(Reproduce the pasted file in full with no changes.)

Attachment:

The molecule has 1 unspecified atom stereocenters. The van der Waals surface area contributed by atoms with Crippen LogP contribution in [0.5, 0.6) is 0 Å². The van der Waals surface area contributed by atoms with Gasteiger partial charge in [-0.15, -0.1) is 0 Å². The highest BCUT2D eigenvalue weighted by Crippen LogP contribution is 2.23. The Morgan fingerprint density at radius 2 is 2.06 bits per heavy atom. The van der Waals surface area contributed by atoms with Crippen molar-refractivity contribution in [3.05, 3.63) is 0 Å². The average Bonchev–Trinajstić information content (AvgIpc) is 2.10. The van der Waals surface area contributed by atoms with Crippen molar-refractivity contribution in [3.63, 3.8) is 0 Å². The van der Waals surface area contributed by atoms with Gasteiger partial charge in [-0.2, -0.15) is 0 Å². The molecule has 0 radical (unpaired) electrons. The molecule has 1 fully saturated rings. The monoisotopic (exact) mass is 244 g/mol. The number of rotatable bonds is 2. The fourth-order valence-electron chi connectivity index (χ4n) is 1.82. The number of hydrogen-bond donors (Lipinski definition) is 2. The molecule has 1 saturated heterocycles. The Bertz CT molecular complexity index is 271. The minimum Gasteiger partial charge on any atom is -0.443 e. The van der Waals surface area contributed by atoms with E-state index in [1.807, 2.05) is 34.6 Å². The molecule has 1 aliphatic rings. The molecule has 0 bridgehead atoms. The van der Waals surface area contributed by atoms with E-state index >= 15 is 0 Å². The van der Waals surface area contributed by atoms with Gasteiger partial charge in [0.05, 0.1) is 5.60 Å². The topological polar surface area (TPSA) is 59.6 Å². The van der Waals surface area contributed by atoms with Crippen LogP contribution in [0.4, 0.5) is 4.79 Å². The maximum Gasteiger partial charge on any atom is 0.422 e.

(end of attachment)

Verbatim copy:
The molecule has 1 unspecified atom stereocenters. The van der Waals surface area contributed by atoms with Crippen LogP contribution in [0.5, 0.6) is 0 Å². The van der Waals surface area contributed by atoms with Gasteiger partial charge in [-0.15, -0.1) is 0 Å². The highest BCUT2D eigenvalue weighted by Crippen LogP contribution is 2.23. The Morgan fingerprint density at radius 2 is 2.06 bits per heavy atom. The van der Waals surface area contributed by atoms with Crippen molar-refractivity contribution in [3.05, 3.63) is 0 Å². The average Bonchev–Trinajstić information content (AvgIpc) is 2.10. The van der Waals surface area contributed by atoms with Crippen molar-refractivity contribution in [3.63, 3.8) is 0 Å². The van der Waals surface area contributed by atoms with Gasteiger partial charge in [-0.2, -0.15) is 0 Å². The molecule has 0 radical (unpaired) electrons. The molecule has 1 fully saturated rings. The monoisotopic (exact) mass is 244 g/mol. The number of rotatable bonds is 2. The fourth-order valence-electron chi connectivity index (χ4n) is 1.82. The number of hydrogen-bond donors (Lipinski definition) is 2. The molecule has 1 saturated heterocycles. The Bertz CT molecular complexity index is 271. The minimum Gasteiger partial charge on any atom is -0.443 e. The van der Waals surface area contributed by atoms with E-state index in [1.807, 2.05) is 34.6 Å². The molecule has 1 aliphatic rings. The molecule has 0 bridgehead atoms. The van der Waals surface area contributed by atoms with E-state index >= 15 is 0 Å². The van der Waals surface area contributed by atoms with Gasteiger partial charge in [0.05, 0.1) is 5.60 Å². The topological polar surface area (TPSA) is 59.6 Å². The van der Waals surface area contributed by atoms with Crippen LogP contribution in [0.4, 0.5) is 4.79 Å². The maximum Gasteiger partial charge on any atom is 0.422 e.